As I’ve done that I’ve realised that there’s a lot I’d like to be doing with the Astonishing Community. Over the next year, here in Banchory, I hope we will begin to see one of its physical forms emerge. We also have an Astonishing role to play in the Scottish Episcopal Church’s year of Pilgrimage (2021), where we will be providing a way to access the pilgrimage experience for people who, for many different reasons, are unable to engage in a physical pilgrimage.

In the meantime, I’d like to broaden the scope of this blog. It was always my intention to mix stories of honoured saints with stories of saints simply living today. I’m not sure how well I’ve been meeting my own brief. So, from this evening you can expect to see posts on the Astonishing Community Site, following this weekly pattern:

Meditation Mondays

Tips on Tuesdays

Wednesday Wonders

Theology Thursdays

Folk on Friday

Saints on Saturday

Naturally, Sunday is a day of rest. 🙂

I hope you enjoy the new format. Contributions are always welcome, should you feel so inclined.


Saint Triduana – 8th October

I hadn’t heard of Triduana until I was asked to write the libretto for an opera about her life. Here are the “pictures” telling her story in poetry that are being worked into a musical masterpiece by the amazing Hannah Hayes.


Where wells run deep
And time rolls long,
Heaven and Earth meet
With tales to be told…


Beneath blue skies, behind white rocks, once
A child was born; a baby girl
With eyes coloured as the sea
And hair of ebony.
Cherished she played and
Prayed her girlhood
Away. No
Tempt her.
A nun’s life
Found beckoning, with
Ailing ones to tend as
Tenderly as the altar.
With Regulus and her sisters
Triduana walked her holy path.

The Sea

Trailing her hand in the cool waters
Triduana prepared to leave
The waves in whose rise and fall
Prayers had been tossed with bones
Of the first-called saint,
Andrew, her charge
In the wild
Wet weeks
Sea. Where
Regulus dreamt of a land
Peopled with painted
Picts and Celtic clans whose
Lives, baptised in the Gospel
Were springing up like fresh flowing
Streams, eager to learn news of the sea.


In Forfar’s fertile fields, faithfully
Gathered sisters worked and prayed.
Growing neeps and tatties whilst
Saving souls by tending
To their sicknesses.
Tinctures, balm, Prayer
The hard
And lonely
Journeying life
Brings. Triduana’s
Daily round brought her paupers
And princes. Each in need of
Water’s healing grace. Baptism
The one true cure for all the world’s ills.


Enchanted by eyes deep as the sea
King Nechtan dedicated his
Lands to Peter and his heart
To Triduana. With
Marriage on his mind
Nechtan sent a
Page to ask
For her
She was
Not easily
Wooed. Knowing that
Nechtan loved her eyes,
Triduana gouged
Them out. Mounted on wooden
Pins, they were his. Blind, no royal
Beauty but a simple nun to be.


With blindness Triduana received
Gifts of healing. Having laid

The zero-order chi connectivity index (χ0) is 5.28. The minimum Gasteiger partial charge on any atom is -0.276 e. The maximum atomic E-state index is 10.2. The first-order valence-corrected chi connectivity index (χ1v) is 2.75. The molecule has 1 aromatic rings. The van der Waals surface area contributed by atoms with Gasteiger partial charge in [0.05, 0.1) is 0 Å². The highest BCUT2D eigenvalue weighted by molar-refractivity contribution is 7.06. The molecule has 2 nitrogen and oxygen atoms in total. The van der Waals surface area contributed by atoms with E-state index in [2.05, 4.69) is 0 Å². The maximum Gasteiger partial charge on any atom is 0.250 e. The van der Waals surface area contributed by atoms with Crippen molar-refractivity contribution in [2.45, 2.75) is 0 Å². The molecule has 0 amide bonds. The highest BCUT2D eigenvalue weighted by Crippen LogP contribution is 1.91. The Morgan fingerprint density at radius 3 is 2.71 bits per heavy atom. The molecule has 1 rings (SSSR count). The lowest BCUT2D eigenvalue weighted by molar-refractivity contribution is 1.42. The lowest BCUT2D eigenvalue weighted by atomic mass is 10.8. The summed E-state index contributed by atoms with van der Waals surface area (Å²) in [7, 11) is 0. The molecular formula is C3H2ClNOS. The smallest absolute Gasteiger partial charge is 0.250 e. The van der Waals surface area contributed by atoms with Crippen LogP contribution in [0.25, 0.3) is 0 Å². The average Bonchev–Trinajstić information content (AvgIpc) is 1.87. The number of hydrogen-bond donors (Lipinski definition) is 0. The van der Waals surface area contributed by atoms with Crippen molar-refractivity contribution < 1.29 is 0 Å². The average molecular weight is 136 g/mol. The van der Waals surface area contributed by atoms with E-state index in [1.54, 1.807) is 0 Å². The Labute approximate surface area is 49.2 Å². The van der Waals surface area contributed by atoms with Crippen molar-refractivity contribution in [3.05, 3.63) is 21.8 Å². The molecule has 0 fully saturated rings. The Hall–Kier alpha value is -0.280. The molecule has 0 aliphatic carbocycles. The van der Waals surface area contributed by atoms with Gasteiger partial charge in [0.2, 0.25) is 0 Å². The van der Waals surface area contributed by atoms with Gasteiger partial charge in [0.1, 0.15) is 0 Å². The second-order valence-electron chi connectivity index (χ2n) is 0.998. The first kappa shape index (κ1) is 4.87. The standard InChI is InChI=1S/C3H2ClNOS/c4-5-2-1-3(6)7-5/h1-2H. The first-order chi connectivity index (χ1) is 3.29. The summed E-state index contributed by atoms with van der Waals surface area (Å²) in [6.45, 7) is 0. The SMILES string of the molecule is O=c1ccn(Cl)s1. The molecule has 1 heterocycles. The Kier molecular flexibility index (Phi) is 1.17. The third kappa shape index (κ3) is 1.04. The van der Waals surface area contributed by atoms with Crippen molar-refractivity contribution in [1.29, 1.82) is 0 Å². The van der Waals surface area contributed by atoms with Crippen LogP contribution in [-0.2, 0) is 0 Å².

Down her own eyes, she restored
Sight to others and led
Still more into the
New light of faith.
Took her
To bring
The Picts of
Good news and new birth.
On Papa Westray, by
A loch whose waters remind
Us of those beautiful eyes, she
Healed sight, leaving grace on the waters.


Great in years Triduana settled
Into quiet prayer at Restalrig.
All journeying done, she now
Relished inner visions
Of heaven, where mercy
And righteousness
Embrace. Drop
She breathed
Her last in
This place where grace
Sits in welled water.
Inspired in dreams the blind
Still seek Triduana’s touch
In these waters, blessed by baptism
And the daily prayer of the faithful.


Where wells run deep
And time rolls long,
Heaven and Earth meet
With tales to be told…



Today’s intercessions come in the form of  prayers for healing, which conclude the Triduana cycle:

God who
lightens for
us the darkness,
encircle our hearts,
bring stillness to our minds
as you are present with us now.
Let it be,     let it be,     Amen.
As the deer longs for running water
So, Lord, our souls long after you;
In    you   alone   will   we    find
Healing and deep, true peace.
We pray your blessing
On these waters

Here by
The story of
T r i d u a n a,
We come in weakness;
We come in hope; we come
to   receive   living   water  …
In God alone our souls will find
Rest and peace, in God our peace and joy.
As we delight in water’s cool
Forgiving, grace-filled caress,
God, take all that limits
Our vision and by
Your mercy grant
that we may

God, reach out
to   us   in   our
weakness, granting sight.
Without   easy   answers,
Without cheap grace, we may then
Bear witness to Your transforming
Energy, still working in Your world.

St John the Baptist

Today the Church remembers the beheading of St John the Baptist, one of the world’s quirkier saints. I love using this video to introduce him to school children.

John was a watcher and holy one who spent a lot of time alone in the desert, praying. He did not dress to impress the society he lived in. When people started to see that he had important things to say; that the he was offering a chance to be washed clean and repent, powerful people began to fear him. We often fear what is other and what makes us face the truth we don’t want to see in ourselves. Fortunately, not many of us share John’s fate.


On this day let us pray for:

  • Esra al Ghamgam, an activist and activist for women’s rights, beheaded in public in Saudi Arabia on the morning of 20 August 2018.